The Womb
Economy

It’s Time That Women Are Paid For Their Household Work

By Prakhar Tripathi and Sanchit Seth

Mom I need to eat pavbhaji today. Mom I need chole today; mom the food is so bad. Mom where are my shoes; mom why is my shirt not pressed? Mom… mom…

Haven’t we all said this to our moms god knows how many times in our lives? Do we ever think about the humongous amount of work a homemaker does, by virtue of being a wife and a mother? She doesn’t ask anything in return – only love and affection is what she needs and even that her family fails to give many a times. 

Let’s try to calculate the amount a homemaker would earn, if she started doing these chores professionally. Cooking is at least Rs.7000 per month (PM), laundry is Rs. 2000 (PM), cleaning is Rs. 2000 (PM), teaching the kids is another Rs. 4000 (PM), and housekeeping would be another Rs. 4000 (PM). So a homemaker is doing unpaid work amounting to at least if not greater to the worth of Rs. 20000 per month or 2,40,000 a year which translates to roughly 1,24,80,000 in her lifetime. Things are even more difficult for women who live in smaller towns as in big cities households tend to have domestic help but in smaller cities this trend of house help is yet not so prevalent. Add to this mix, the difficulties faced by working women. In big cities, working women can still manage work and home, with some help but it is much more difficult in small towns, where women are still expected to finish all the home chores before attending to their professional work. 

According to a 2011 study by the Organisation for Economic Cooperation and Development (OECD), the average Indian woman spent nearly six hours a day doing unpaid work. Economists believe that though it is unpaid, the household work done by homemakers constitute economic activity and should be included in the national income.

Initially when humans were evolving, men used to go for hunting and women used to take care of the home and kids. It’s not that women were not competent enough to hunt but it was difficult to simultaneously take care of the child with hunting and so there was a broad division of labour. 

A direct consequence of this was that men came to believe that household work and rearing children is the primary responsibility of women, therefore in effect confining women to the four boundaries of the home, and also attaching a secondary status to it. But this is changing now as more and men and women do away with this traditional binary understanding of managing household and working professionally.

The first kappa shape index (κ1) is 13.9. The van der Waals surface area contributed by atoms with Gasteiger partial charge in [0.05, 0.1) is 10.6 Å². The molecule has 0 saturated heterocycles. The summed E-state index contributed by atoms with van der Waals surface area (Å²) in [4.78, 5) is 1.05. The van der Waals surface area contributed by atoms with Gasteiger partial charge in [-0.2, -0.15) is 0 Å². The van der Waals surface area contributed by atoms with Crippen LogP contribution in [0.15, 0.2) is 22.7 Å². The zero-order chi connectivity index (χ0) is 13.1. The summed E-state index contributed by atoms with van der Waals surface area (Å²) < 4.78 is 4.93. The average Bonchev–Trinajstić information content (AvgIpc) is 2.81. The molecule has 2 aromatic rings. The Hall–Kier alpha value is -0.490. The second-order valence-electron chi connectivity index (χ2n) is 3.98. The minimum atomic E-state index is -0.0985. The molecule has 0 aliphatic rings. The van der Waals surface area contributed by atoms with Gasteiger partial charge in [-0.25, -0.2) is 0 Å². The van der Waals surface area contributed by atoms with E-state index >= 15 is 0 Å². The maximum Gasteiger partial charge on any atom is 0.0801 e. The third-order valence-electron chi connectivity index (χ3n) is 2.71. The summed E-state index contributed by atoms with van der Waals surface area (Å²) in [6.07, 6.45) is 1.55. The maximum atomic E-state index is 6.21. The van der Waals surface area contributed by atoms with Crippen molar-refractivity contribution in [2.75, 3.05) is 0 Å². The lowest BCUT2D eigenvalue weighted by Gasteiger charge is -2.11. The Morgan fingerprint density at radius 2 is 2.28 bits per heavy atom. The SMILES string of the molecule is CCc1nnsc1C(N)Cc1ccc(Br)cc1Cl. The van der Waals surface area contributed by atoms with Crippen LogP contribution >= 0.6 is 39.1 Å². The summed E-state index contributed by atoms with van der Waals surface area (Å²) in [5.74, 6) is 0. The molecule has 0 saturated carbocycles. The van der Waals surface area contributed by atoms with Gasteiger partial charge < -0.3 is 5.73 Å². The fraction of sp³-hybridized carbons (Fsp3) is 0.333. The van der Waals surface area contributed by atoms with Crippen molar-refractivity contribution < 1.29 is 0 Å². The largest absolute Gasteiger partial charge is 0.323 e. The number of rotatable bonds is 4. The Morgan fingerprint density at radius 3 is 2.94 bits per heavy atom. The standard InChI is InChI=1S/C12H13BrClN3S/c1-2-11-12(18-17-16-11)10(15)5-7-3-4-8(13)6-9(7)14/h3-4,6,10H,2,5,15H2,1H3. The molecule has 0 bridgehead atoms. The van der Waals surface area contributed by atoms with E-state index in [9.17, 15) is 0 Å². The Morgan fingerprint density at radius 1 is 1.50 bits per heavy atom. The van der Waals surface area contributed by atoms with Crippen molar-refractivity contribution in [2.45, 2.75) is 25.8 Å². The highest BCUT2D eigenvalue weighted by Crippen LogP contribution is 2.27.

But in this new age India where everyone has rights, and is equal in the eyes of law – why shouldn’t housewives and home-makers be paid for their work? 

We propose that a fixed wage should be given from government to the housewives as a way of recognising her contribution and providing her work with the dignity – while simultaneously rewarding women with a sense of economic freedom. This will help women realise the true worth of their own work and the money in her hands can be used for further propelling economic activity. 

A similar thing was done in Venezuela in 2006 by inclusion of Article 88 in there Constitution which provided that women who work at home or who are home makers would get a pay equivalent to a minimum wage. In India, the idea of providing a fix salary to the homemakers raised a few eyebrows in 2012 when the then Minister of State for Women and Child Development Ms. Krishna Tirath talked about it. 

There are a lot of households in the country where housewives do not get enough monetarily help from their husbands. Most patriarchal husbands put forth an argument that what would the wife do with the money since she has to stay at home all day – anyway. Or even if they give their wives monthly allowance they usually make them feel that this money doesn’t belong to them and it’s their husband’s hard earned money which has to be spent only on household activities and never before the prior approval of their husbands. We need to bring an end to this stereotype and make women feel that even though they spend majority of the time living in the house, they are entitled to do so with the utmost dignity and freedom. Not to mention that providing wages to the housewife might also improve the condition of the household slightly.